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How to make rows more creative

October 4, 2007

I often write papers with my friend Bill McKelvey, professor of strategic organizing at UCLA. It works like this. He flies into Barcelona and stays with my wife and me for a few days. He admires the view of the sea from my terrace and we go for frequent walks. The view from my terrace has a calming effect on Bill, and as you will presently see, this is important to our collaboration.

The need for calm is explained by the fact that Bill and I often end up rowing over some issue related to the paper. A row is a violent disagreement that, for reasons of timidity, laziness, or inertia, fails to lead to violence – its cathartic resolution. Often, it does not even lead to verbal abuse, just to episodic glares. Now here is the thing. We would be much worse off without rows than with them. We have recently discovered that rowing is often a source of new creative new insights and often radically improves what we write. Why? We don’t yet know. We need a statistically respectable sample of rows to see a clear patter emerge. When that happens, we have been thinking of patenting our rowing technique since we could then model it. But, since we are scientists and not very commercially minded – we are making it available to you for free in a spirit of Beta testing. We will make our money later, on the back of those who are not reading this blog. So for amateur intellectual gladiators here are a few tips:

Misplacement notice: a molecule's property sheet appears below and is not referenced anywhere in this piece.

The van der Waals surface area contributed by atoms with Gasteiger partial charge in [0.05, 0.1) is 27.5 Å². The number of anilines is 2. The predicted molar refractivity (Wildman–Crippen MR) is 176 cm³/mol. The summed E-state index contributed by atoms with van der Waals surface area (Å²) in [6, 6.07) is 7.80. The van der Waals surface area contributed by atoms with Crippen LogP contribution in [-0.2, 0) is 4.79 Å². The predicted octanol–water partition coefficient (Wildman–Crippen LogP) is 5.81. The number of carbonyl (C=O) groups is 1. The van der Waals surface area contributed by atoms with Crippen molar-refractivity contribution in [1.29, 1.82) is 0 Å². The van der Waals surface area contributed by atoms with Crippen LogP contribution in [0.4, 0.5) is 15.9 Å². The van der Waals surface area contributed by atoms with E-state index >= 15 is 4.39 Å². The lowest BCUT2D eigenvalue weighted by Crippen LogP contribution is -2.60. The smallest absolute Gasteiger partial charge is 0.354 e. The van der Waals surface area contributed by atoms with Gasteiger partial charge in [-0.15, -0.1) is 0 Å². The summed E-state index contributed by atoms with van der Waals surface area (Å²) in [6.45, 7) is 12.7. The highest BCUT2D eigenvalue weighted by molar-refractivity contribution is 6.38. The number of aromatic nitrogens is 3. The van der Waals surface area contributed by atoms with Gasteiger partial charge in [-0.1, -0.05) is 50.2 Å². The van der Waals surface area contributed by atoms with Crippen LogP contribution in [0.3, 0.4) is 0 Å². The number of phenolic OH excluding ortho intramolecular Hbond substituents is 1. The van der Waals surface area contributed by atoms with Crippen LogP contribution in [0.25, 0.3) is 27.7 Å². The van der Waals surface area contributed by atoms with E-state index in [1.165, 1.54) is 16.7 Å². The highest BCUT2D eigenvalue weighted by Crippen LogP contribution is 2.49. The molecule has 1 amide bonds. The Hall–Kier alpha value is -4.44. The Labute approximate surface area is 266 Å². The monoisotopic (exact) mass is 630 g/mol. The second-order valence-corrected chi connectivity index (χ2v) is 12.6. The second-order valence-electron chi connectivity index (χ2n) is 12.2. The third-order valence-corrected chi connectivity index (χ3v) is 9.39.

A good row needs an ‘ontological gap’ between the rowing parties. Things must exist for me, for example, that do not exist for Bill and vice-versa. For example, Bill lives in L.A. and so naturally, an actor like Tom Cruise has a certain reality for him. For me, on the other hand, he is just Ron Hubbard’s avatar.

A good row also needs an ‘epistemic gap’ between the rowing parties. I must know things that Bill doesn’t know and vice versa. But for the row to keep going, I must undervalue what Bill knows and vice versa. It is important that the epistemic gap remain reasonably balanced. If the information asymmetries grow too large, an authority relationship emerges to deflate the row and reduce one of the parties to a state of passive acquiescence.

Ontological and epistemological gaps must be discovered only once the paper has reached the stage of a first draft. Before that neither of you will have sunk enough time in the venture to find your position worth defending and you will just drop the collaboration

It is important that you don’t try and win. The best ideas come when both sides have argued themselves into an intellectual stalemate and are absolutely exhausted by the experience. Neither side can coerce the other into changing his or her views. This relaxes the mind and leaves it open to absurd ideas – like boiling the opponent.

Make sure that you only row when sitting down at the terrace rather than when walking up or down the hill to the house. In this way you channel your intellectual energy into the row rather than in watching where you put your feet as you climb down or up the hill. Moreover a seating position makes it more difficult for either party to hit the other spontaneously, thus ensuring that the row does not end prematurely.

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